President Trump may have a lot on his plate. But at least he doesn’t have to deal with swarms of flying sharks.
Had he not become president, however, that’s possibly what he would have faced, at least in an absurdist fictional way, according to the Hollywood Reporter.
In his previous life, he had accepted a role in Syfy’s “Sharknado” TV film series. He was to play a fictional president, working with the show’s hero, Fin Shepard (actor Ian Ziering), to defeat the sharks after they strike the nation’s capital.
“The Donald said yes,” David Latt, the 51-year-old co-founder of The Asylum, which produces the series, told the Hollywood Reporter. “He was thrilled to be asked.”
But the show went on in 2015 without Trump in “Sharknado 3: Oh Hell No!” Instead, the role of president was played by Mark Cuban, the owner of NBA’s Dallas Mavericks.
Trump and Cuban were second and third choices after Sarah Palin declined the role of POTUS.
The role was potentially a chance to be associated with a high-ratings venture, and Trump cares deeply about ratings. So a contract was drawn up and sent to Trump’s attorney Michael Cohen.
“We got pretty far,” Gerald Webb, a casting director who worked on the first three “Sharknado” films, told the Reporter. “It was serious talks.”
There was only one issue. Trump’s eyes were set on more than a fictional presidency — he wanted the real thing. After the Trump camp grew silent, Syfy reached back out to him.
“Donald’s thinking about making a legitimate run for the presidency, so we’ll get back to you,” Cohen said, according to Latt. “This might not be the best time.”
For the uninitiated, the “Sharknado” franchise is a series of campy made-for-TV movies on the Syfy channel that answer the age-old question, “What would happen if tornadoes of sharks flew around the country and attacked people?”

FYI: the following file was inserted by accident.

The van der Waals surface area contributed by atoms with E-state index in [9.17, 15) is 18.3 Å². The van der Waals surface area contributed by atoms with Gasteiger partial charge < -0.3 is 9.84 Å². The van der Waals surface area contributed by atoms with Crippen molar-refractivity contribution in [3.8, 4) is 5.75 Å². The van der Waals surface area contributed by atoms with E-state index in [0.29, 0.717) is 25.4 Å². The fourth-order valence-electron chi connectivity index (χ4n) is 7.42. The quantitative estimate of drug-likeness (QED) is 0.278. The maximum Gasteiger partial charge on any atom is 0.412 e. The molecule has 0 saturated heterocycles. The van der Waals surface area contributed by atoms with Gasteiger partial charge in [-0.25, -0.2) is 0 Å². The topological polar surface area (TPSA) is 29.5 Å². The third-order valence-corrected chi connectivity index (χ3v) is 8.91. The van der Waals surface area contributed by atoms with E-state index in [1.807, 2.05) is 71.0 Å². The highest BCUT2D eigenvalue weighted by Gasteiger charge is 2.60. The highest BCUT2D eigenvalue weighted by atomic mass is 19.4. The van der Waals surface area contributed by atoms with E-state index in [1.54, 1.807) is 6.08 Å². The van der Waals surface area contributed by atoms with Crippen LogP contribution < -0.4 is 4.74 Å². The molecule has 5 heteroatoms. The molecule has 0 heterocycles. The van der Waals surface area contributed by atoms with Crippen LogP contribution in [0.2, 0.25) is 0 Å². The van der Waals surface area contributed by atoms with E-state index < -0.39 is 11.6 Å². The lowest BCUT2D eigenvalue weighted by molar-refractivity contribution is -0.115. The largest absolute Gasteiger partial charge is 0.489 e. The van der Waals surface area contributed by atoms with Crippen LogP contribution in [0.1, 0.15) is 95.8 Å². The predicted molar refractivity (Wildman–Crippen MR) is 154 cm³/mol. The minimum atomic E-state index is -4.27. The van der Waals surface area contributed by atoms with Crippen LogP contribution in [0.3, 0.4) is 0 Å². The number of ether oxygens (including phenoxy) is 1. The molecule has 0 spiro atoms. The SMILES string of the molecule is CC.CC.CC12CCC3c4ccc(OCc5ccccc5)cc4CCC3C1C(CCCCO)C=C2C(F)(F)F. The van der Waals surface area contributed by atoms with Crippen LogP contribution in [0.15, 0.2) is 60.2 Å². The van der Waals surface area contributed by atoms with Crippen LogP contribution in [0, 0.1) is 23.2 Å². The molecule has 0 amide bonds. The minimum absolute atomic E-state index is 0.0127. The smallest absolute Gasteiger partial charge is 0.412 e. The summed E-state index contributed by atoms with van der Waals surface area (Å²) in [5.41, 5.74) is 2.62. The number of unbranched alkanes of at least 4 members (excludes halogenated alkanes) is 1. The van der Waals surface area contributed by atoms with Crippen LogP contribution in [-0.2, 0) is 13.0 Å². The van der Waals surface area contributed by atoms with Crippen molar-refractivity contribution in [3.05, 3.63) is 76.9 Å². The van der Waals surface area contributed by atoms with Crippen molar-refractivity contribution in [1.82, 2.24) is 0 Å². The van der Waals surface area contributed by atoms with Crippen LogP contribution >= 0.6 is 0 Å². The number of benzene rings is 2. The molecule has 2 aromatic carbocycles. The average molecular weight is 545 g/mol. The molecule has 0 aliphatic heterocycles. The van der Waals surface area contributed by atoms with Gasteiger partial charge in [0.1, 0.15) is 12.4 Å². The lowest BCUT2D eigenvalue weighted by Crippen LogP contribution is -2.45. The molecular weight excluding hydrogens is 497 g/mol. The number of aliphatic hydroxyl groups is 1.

There are currently four films, with a fifth on the way. They have titles like “Sharknado 2: The Second One” and “Sharknado 3: Oh Hell No!” The trailer for the fourth movie called it “the sequel to the sequel of the sequel to the greatest movie about sharks and tornadoes that’s ever existed.” At one point in the third movie, a great white shark lands in the lap of the Abraham Lincoln statue in his eponymous monument.
These are decidedly not good films, nor are they meant to be. As The Washington Post’s television critic Hank Stuever put it, “Perhaps the real value in ‘Sharknado’ is to become an annual cleansing ritual of our tackiest impulses?”
One reason for Sharknado’s appeal, beside its ridiculousness, might be its reliance on B- and C-list celebrities. People such as Al Roker, Paul Shaffer, Jay DeMarcus of Rascal Flatts, Vince Neil of Motley Crue, Jare Fogel, Wayne Newton, David Hasselhoff, Gary Busey, Kelly Ripa, Michael Strahan and even Ann Coulter and Anthony Weiner have been seduced by “Sharknado’s” charms, making cameo appearances in the various films.
After casting Cuban in the role, things turned ugly, Latt told the Hollywood reporter.
“Then we immediately heard from Trump’s lawyer,” recalls Latt. “He basically said, ‘How dare you? Donald wanted to do this. We’re going to sue you! We’re going to shut the entire show down!'” Contacted by THR, Cohen acknowledges a dinner with Ziering to discuss casting Trump but says he has no recollection of the angry correspondence.
Webb, now at his own production company, is philosophical about the dustup. “I took it personally, but I get it now,” he says. “That was my moment of doing business with Donald Trump. And that’s Sharknado.”
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